By now, the China narrative should be familiar to most regular readers. Indeed, anyone who pays attention to global macro should by all rights be able to recount the entire story off the top of their head.
Massive credit expansion (from just a little over $7 trillion in 2007 to a staggering $28 trillion and climbing today) allowed the country to sidestep the economic malaise that followed the financial crisis. To whatever degree global demand and trade “recovered”, that recovery was underwritten by the Chinese, whose insatiable demand for raw materials buoyed commodity producers from Australia to Brazil.
Unfortunately for the global economy, China was sowing the seeds for its own (and everyone else’s) economic demise. Beijing built, and built, and built, creating pockets of acute overcapacity throughout the country’s industrial complex and erecting sprawling ghost cities and other monuments to the idea that "if you build it, they will come".
When the debt bonanza finally begin to taper off and China stepped back to assess the monster it had created, it was too late. Commodity producers the world over had come to depend on a perpetual bid from China. When demand began to slump as China set off down the long road towards creating a consumption and services-led economy, the world was caught flat footed. A global deflationary supply glut for commodities was born and the more quickly China’s economy decelerated, the larger it became.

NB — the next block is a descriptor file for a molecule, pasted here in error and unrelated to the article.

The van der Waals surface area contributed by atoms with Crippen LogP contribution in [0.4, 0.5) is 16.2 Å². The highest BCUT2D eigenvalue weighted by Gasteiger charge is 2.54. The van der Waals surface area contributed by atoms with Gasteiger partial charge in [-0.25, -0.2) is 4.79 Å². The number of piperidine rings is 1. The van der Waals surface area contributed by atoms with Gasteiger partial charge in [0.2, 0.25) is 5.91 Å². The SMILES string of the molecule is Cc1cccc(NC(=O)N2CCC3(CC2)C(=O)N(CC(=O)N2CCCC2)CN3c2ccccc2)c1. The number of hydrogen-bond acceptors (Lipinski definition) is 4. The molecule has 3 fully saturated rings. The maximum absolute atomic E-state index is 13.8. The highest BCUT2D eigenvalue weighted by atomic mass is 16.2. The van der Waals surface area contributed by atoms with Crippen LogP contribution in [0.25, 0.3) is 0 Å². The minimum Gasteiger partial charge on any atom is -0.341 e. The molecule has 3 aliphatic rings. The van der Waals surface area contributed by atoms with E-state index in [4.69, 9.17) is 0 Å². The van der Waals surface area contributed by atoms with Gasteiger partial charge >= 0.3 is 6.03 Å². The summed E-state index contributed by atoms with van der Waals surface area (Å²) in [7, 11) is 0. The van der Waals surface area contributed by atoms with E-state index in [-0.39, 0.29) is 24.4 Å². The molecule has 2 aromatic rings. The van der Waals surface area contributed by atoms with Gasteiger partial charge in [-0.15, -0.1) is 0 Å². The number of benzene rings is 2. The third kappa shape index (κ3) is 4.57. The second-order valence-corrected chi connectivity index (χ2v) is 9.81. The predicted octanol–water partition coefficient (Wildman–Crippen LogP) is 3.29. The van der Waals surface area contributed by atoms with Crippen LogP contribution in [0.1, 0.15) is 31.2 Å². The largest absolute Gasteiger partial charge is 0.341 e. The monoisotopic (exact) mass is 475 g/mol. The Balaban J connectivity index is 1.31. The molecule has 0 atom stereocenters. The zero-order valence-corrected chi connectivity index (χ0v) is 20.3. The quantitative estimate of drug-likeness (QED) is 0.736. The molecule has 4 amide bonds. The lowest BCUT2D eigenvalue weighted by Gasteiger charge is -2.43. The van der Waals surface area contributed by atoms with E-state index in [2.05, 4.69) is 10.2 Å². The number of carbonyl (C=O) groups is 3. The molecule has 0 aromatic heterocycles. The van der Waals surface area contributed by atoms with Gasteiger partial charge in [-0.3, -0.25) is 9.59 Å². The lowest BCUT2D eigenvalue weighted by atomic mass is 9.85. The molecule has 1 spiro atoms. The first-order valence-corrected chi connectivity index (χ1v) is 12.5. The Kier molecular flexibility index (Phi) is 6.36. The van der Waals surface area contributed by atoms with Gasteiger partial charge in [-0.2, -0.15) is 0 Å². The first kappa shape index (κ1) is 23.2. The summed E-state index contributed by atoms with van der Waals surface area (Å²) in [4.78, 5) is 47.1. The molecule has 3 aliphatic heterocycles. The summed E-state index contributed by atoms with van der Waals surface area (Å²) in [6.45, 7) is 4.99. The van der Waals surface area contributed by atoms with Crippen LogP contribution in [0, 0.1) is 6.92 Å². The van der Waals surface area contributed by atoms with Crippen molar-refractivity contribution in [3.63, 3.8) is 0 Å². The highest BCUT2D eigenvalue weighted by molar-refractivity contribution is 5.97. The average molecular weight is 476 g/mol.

As for China itself, authorities are reluctant to allow the market to purge uneconomic productive capacity for fear of sparking social upheaval. That means perpetually bailing out companies that find themselves in trouble, thus preserving unwanted supply and fueling the disinflationary impulse.
Or, as we put it back in October: “The cherry on top is that China itself is now trapped: it simply can't afford to let anyone default, as one bankruptcy would cascade across the entire bond market and wipe out countless corporations leaving millions of angry Chinese workers unemployed, and is therefore forced to keep bailing out insolvent companies over and over. By doing so, it is adding even more deflationary capacity and even more production into the market, which leads to even lower prices, and even greater bailouts!”
But even as the Politburo struggles to prevent the entire house of cards from collapsing on itself, signs of the country’s deceleration are readily apparent and Beijing’s anti-pollution campaign has only served to put further pressure on the industrial complex. Below, find a series of images which depict forlorn, abandoned brick factories and worker dormitories in Chaomidian on the outskirts of Beijing, shuttered because they belched too much pollution and because, presumably, the country has all the bricks it needs.